Assistance regarding optimizing an Elasticsearch cluster for analytics

(Itamar Ravid) #1

Hey everyone, writing in to ask for advice regarding scaling an Elasticsearch cluster being used for analytics. That is - aggregations only, no searches. The TL;DR is we're seeing high CPU usage during a cardinality aggregation query and are trying to scale it.

The cluster currently consists of 5 m3.2xlarge instances; the spec per instance is as such:

  • 8 CPUs
  • 30 GB of RAM (-> 15GB are allocated for the JVM heap)
  • an EBS volume

Regarding dataset sizes, an index per week is created, with 6 primary shards and 1 replica shard. Right now there are around 30,000 shards active on the cluster - 15k primaries, 15k replicas. The active dataset for the main Analytics scenarios consists of about 42 indices with 213,803,714 documents - the total size is about 26GB.

The query I'm trying to optimize is based a cardinality aggregation on a high cardinality string field. The documents being aggregated are first filtered.

Here are some metrics on the performance:

  • Queries running in parallel - between 5 and 10
  • 95th percentile latency - 25 seconds
  • CPU load hovers around 90% on all 5 nodes when the queries are being run
  • Heap usage is between 40-60% on all 5 nodes
  • Almost no read operations are seen on the EBS volume, CPU wait is 0 constantly

These metrics lead me to believe that the fielddata is being cached properly, so are the filters. I'd love some advice about where to go from here, apart from more nodes.


(Mark Walkom) #2

That's way to many shards, you really need to reduce that!

(Itamar Ravid) #3

Hi Mark,

Thanks for the advice. Do you have a ballpark target for shards per node?

I should say that I've already reduced the number of shards without any noticeable performance increase.

(Mark Walkom) #4

There's no single number, it depends on a lot of things.

However each shard is a Lucene instance, which requires a set number of resources to run and manage. Having an excessive number of shards sucks up resources that could be otherwise used for doing things with ES in heap.

(Christian Dahlqvist) #5

If I calculated correctly, it seems you have an average shard size of less than 2MB, which is very, very small. The ideal shard size depends on the use case but is quite often a few to tens of GigaBytes. The ideal number of shards per node can also vary depending on use case and hardware profile, but typically ranges between rom tens to a possibly few hundred shards. 6000 is definitely too much.

If you are unable to consolidate your indices and need to keep all 42, I would suggest to try switching to monthly indices with a single shard per index, and see how that affects performance. That will give you 1008 (42 * 2 * 12) shards per year which is more manageable, although possibly still a bit high. Depending on your retention period, you may want to consolidate that even further.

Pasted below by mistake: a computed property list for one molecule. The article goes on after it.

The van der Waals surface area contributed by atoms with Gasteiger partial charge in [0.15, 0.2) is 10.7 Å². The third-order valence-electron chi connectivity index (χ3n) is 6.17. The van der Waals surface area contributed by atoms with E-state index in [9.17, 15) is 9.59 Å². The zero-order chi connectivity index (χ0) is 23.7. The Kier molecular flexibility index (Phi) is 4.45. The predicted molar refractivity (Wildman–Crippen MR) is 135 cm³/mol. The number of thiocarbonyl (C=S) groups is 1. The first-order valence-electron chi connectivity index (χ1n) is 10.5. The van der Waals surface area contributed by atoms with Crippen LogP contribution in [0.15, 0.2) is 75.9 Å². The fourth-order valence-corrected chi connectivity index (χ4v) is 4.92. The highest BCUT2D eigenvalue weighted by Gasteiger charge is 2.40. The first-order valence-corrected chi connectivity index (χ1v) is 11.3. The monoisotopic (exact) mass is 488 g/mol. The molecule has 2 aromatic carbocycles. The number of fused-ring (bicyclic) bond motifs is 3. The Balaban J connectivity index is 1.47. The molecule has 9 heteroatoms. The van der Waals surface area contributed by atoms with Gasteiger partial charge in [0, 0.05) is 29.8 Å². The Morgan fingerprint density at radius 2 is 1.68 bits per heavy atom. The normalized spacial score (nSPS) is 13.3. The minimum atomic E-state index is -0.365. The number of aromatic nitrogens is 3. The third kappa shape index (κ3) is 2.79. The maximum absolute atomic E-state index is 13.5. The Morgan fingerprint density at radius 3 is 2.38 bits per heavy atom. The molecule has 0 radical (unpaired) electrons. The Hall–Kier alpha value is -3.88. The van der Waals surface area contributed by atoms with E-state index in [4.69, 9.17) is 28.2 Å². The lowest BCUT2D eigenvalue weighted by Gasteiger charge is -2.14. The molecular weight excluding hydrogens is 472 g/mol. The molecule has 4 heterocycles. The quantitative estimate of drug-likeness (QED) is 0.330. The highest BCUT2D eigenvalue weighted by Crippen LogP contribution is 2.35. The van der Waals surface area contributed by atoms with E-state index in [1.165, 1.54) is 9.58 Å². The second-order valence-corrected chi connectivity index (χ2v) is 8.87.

(Itamar Ravid) #6

Thanks for taking the time to answer, Christian and Mark. A few more words about our indexing scheme:

  • Separate indexes per customer
  • Separate indexes per month, per week

This has indeed resulted in a large amount of shards; we were not aware of the inefficiencies that introduces.

We'll definitely be moving to monthly indices now; this will obviously reduce the amount of shards in the cluster by a factor of four. However, this still leaves us with about 7,500 shards in the cluster.

Since we'd like to keep the segregation of customers between indices, the only option would be to further increase the timeframes of each index or reduce the primary shard amount for each index.

Is the second option recommended? This essentially means not all nodes of the cluster will participate in the aggregation queries. I was under the impression that this will hurt performance.

Would love to hear your opinion - thanks again!

(Christian Dahlqvist) #7

I would still recommend reducing the number of shards per index in order to further limit the total shard count. As you have a number of queries typically running in parallel covering different time periods and possibly different customers, it is likely that the query load will be spread out even if all nodes do not participate in every query.

If you know that your users have a certain query pattern, e.g. some users are more active or they mostly only query the last months worth of data, you could also try increasing the number of replicas for the individual indices that are most queried in order to spread out load more evenly.

As this tend to be use case specific, you may want to spin up a separate cluster and use this to benchmark a few different options, to see what works best for you.

(Mark Harwood) #8

Are you aware of the filtering capabilities provided by index aliases?
This allows you to have many users sharing the same physical Lucene index but filtering their view of its contents.

This is not without issues but I mention it because it is a common approach and wasn't sure if you were aware of it.

(Itamar Ravid) #9

@Christian_Dahlqvist - Alright, thanks. I am actually testing these scenarios on a benchmarking cluster. Will report back with results :smile:

@Mark_Harwood - yeah, I'm aware of that, but like in most cases, am pressed by a deadline and would prefer not to make much changes to application code right now :slight_smile: I'll keep it in mind if performance issues remain once we're done consolidating shards in other ways.

Thank you both!

(system) #10